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6 April 2021
With a rumble, a rush, a splash, a gush, the glacier that forms our dramatic backdrop makes like a cow — and calves — dropping a blockbuster baby of ice into Arthur Harbor. If you’re lucky, you whirl toward it in time to see the ice fall, far enough away that the wave it creates seems to form in slow motion. Then the roar of the wave reaches your ears across the distance.
29 March 2021
By Jessica Taylor Several years ago, I became interested in training colleagues to work outreach events. I was specifically interested in addressing the gender gap in the sciences and making sure these interactions practiced gender equitable strategies. With the help of my team we developed a role model training program. We pulled from great resources such as the SciGirls Role Model Strategy Guide, TechBridge’s Role Models Matter resources, and publications …
26 March 2021
More invisible stuff, you cry? What ELSE can comics show that’s tough to see?
A big part of my Antarctic Artists and Writers program project involved making the invisible visible through visual storytelling — which can mean all kinds of things, but in my case means comics.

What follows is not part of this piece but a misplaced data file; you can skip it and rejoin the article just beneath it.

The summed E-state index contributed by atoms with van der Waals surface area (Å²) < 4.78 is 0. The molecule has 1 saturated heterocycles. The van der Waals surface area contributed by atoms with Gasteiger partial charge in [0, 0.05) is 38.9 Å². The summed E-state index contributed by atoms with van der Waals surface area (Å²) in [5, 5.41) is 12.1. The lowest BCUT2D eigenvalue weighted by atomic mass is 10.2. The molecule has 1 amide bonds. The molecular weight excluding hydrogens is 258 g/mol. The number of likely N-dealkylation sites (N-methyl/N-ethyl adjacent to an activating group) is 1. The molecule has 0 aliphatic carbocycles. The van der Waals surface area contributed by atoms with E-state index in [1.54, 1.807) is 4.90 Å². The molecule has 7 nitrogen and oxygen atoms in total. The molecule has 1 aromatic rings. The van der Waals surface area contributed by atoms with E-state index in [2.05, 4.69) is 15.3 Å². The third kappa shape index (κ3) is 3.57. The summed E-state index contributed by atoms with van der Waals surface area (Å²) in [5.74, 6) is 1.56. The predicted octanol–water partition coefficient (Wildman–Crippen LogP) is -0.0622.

24 March 2021
This poem was written near the very end of my PhD, which was submitted at the start of August, 2020. It forms the self-reflection section of my thesis.
There are hundreds of articles out there using “now, more than ever” to try to illustrate the importance of a scientific point (and I know that I’m guilty of this as well). But what does the phrase actually mean and why is it so ubiquitous when discussing science?
19 March 2021
As promised, I’m back with more of that invisible science. That’s what the Antarctic Artists and Writers program of the National Science Foundation sent me to Palmer Station to do: take a close look at invisible phytoplankton and create pictures to tell their story.
18 March 2021
My grandmother taught me to cross stitch when I was in elementary school, and I stopped after a few years and came back to it in my late 20s (which seems to be a relatively common story for AFAB folks). I like it as a medium because I can spend a lot of time thinking about and playing with colors, and it’s easy to combine words, symbols, and picture elements.
16 March 2021
“Science is hard.” How many times have you heard that? Whether it be from students, friends, or family, a common misconception amongst people who don’t spend all their time doing science is that, well, its hard. Sure, sometimes it is, but where did this misconception come from?
12 March 2021
Last week I received a special package in the mail: my Antarctic Service Medal, made for my contribution to U.S. efforts to understand the continent — and the planet.
Recently, I have been homeschooling one of my children. We got onto a geology kick while digging up various rocks on our walks in the woods. To better understand what we were finding, I read through a rocks and minerals handbook.